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Disability Discrimination/Accommodation Claims

The Americans with Disabilities Act ("ADA") prohibits discrimination based on disability and also requires an employer to provide reasonable accommodations to employees and job applicants with a disability, unless doing so would cause significant difficulty or expense for the employer.  Under the ADA, an individual has a disability if:

  • He or she has a physical or mental impairment that substantially limits one or more major life activities (i.e. caring for oneself, performing manual tasks, seeing, hearing, eating, sleeping, walking, standing, lifting, bending, learning, reading, concentrating, thinking, and working);

  • He or she has a record of such an impairment; or

  • He or she is regarded as having such an impairment.

Although there is no comprehensive list of specific conditions that are considered impairments, examples of impairments include muscular dystrophy, visual impairments, heart disease, epilepsy, cerebral palsy, drug addiction, HIV, specific learning disabilities, diabetes, complications from pregnancy, and certain mental disorders.  An individual with a minor, nonchronic condition of short duration, such as a sprain, broken limb, or the flu would typically not be covered under the ADA.

Other individuals who are protected in certain circumstances include those, such as parents, who have an association with an individual known to have a disability, and those who are coerced or subjected to retaliation for assisting people with disabilities in asserting their rights under the ADA.

The ADA requires a covered employer to provide reasonable accommodations to qualified individuals with disabilities who are employees or applicants for employment, unless doing so would cause undue hardship.  In general, an accommodation is any change in the work environment or in the way things are customarily done that enables an individual with a disability to enjoy equal employment opportunities.  There are a variety of possible reasonable accommodations that an employer may provide including: providing qualified readers or interpreters, reassignment to a vacant position, part-time or modified work schedules, job restructuring, acquiring or modifying equipment, making existing facilities accessible, providing additional breaks, and changing tests, training materials, or policies.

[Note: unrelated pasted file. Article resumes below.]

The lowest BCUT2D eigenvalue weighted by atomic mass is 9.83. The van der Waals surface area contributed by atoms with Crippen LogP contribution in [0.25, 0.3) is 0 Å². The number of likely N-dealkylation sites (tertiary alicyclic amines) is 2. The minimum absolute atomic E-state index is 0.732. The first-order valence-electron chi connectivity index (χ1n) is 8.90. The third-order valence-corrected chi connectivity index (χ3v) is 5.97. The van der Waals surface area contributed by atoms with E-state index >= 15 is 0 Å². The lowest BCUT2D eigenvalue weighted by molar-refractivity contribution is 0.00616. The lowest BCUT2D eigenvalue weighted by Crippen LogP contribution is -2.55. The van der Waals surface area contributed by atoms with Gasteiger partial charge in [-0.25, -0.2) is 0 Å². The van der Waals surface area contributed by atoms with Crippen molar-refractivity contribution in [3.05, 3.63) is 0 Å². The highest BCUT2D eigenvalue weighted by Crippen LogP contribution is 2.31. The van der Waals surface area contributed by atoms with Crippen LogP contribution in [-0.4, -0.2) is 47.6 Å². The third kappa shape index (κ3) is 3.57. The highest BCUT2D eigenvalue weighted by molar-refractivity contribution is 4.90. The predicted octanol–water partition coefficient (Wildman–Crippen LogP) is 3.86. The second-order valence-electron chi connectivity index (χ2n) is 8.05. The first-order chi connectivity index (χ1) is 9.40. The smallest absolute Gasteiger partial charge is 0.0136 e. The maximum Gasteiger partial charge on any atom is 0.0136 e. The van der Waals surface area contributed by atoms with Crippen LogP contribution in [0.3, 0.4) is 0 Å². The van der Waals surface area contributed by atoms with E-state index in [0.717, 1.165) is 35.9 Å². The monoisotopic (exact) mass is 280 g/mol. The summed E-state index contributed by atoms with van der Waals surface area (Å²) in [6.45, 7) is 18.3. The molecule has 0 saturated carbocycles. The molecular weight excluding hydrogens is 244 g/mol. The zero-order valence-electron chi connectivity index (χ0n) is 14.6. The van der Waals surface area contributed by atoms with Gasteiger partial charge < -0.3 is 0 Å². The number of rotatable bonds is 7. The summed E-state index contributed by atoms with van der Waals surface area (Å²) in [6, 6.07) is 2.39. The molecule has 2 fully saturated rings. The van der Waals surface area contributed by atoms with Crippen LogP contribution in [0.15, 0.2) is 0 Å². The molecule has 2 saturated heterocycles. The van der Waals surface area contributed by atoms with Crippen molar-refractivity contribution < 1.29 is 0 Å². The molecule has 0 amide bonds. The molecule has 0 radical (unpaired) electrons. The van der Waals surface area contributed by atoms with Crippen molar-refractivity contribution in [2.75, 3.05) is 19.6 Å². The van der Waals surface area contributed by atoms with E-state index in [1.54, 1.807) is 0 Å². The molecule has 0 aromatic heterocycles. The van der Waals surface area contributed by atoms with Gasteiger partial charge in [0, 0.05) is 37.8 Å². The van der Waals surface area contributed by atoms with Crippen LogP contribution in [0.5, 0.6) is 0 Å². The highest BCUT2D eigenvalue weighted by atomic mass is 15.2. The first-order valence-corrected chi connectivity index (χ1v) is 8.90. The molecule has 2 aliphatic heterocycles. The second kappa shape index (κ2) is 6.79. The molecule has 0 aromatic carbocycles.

An employer does not have to provide an accommodation that causes it undue hardship.  Undue hardship means significant difficulty or expense and focuses on the resources and circumstances of the particular employer in relationship to the cost or difficulty of providing a specific accommodation.  An employer must analyze on a case-by-case basis whether a particular reasonable accommodation would cause undue hardship.  Once an employee or applicant requests an accommodation, the employer and individual with a disability need to engage in an interactive process during which they work together to find a reasonable accommodation.


There are a variety of claims an applicant or employee can bring under the ADA including:


  • A claim that the employer failed to provide the employee or applicant with a reasonable accommodation;

  • A claim that the employee or applicant was subjected to a hostile work environment;

  • A claim that the employee or applicant experienced discrimination based on his or her disability in hiring, promotion, pay, termination or other terms and conditions of employment.

  • A claim that the employer retaliated against the employee or applicant for requesting a reasonable accommodation or for reporting workplace disability discrimination.

The ADA is often challenging for employees, applicants, and employers to navigate, especially when it comes to providing a reasonable accommodation.  The Lee Law Firm has extensive experience providing advice and litigating claims under the ADA.  If you are an employee, applicant, or employer in need of an attorney, please contact us for a free attorney consultation.  

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